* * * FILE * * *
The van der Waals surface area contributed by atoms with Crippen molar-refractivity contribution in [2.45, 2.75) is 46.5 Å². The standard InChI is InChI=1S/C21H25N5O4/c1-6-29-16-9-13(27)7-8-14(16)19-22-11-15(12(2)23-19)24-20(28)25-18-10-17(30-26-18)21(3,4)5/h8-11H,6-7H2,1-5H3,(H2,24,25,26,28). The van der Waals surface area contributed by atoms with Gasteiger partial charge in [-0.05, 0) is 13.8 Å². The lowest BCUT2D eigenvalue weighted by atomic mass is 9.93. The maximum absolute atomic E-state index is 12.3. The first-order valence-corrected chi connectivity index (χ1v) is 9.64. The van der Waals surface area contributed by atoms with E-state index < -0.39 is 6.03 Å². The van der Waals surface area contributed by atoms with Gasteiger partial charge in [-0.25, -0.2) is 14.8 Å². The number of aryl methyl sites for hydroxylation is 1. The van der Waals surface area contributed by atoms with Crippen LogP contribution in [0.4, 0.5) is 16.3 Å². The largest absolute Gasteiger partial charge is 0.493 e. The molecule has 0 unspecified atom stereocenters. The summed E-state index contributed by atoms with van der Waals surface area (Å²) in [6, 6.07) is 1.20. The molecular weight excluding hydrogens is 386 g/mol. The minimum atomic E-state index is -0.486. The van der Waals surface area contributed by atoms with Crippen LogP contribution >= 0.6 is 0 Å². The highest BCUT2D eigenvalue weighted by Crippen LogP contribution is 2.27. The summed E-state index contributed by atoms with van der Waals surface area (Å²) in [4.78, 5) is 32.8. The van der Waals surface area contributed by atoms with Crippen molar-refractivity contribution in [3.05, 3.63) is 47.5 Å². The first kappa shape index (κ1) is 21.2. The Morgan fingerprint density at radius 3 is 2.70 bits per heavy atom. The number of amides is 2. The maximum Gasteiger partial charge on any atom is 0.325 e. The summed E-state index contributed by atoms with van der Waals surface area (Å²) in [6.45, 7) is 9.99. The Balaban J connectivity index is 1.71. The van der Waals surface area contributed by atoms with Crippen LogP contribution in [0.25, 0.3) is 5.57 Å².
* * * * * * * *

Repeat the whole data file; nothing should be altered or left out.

The van der Waals surface area contributed by atoms with Crippen molar-refractivity contribution in [2.45, 2.75) is 46.5 Å². The standard InChI is InChI=1S/C21H25N5O4/c1-6-29-16-9-13(27)7-8-14(16)19-22-11-15(12(2)23-19)24-20(28)25-18-10-17(30-26-18)21(3,4)5/h8-11H,6-7H2,1-5H3,(H2,24,25,26,28). The van der Waals surface area contributed by atoms with Gasteiger partial charge in [-0.05, 0) is 13.8 Å². The lowest BCUT2D eigenvalue weighted by atomic mass is 9.93. The maximum absolute atomic E-state index is 12.3. The first-order valence-corrected chi connectivity index (χ1v) is 9.64. The van der Waals surface area contributed by atoms with E-state index < -0.39 is 6.03 Å². The van der Waals surface area contributed by atoms with Gasteiger partial charge in [-0.25, -0.2) is 14.8 Å². The number of aryl methyl sites for hydroxylation is 1. The van der Waals surface area contributed by atoms with Crippen LogP contribution in [0.4, 0.5) is 16.3 Å². The largest absolute Gasteiger partial charge is 0.493 e. The molecule has 0 unspecified atom stereocenters. The summed E-state index contributed by atoms with van der Waals surface area (Å²) in [6, 6.07) is 1.20. The molecular weight excluding hydrogens is 386 g/mol. The minimum atomic E-state index is -0.486. The van der Waals surface area contributed by atoms with Crippen LogP contribution >= 0.6 is 0 Å². The highest BCUT2D eigenvalue weighted by Crippen LogP contribution is 2.27. The summed E-state index contributed by atoms with van der Waals surface area (Å²) in [4.78, 5) is 32.8. The van der Waals surface area contributed by atoms with Crippen molar-refractivity contribution in [3.05, 3.63) is 47.5 Å². The first kappa shape index (κ1) is 21.2. The Morgan fingerprint density at radius 3 is 2.70 bits per heavy atom. The number of amides is 2. The maximum Gasteiger partial charge on any atom is 0.325 e. The summed E-state index contributed by atoms with van der Waals surface area (Å²) in [6.45, 7) is 9.99. The Balaban J connectivity index is 1.71. The van der Waals surface area contributed by atoms with Crippen LogP contribution in [0.25, 0.3) is 5.57 Å².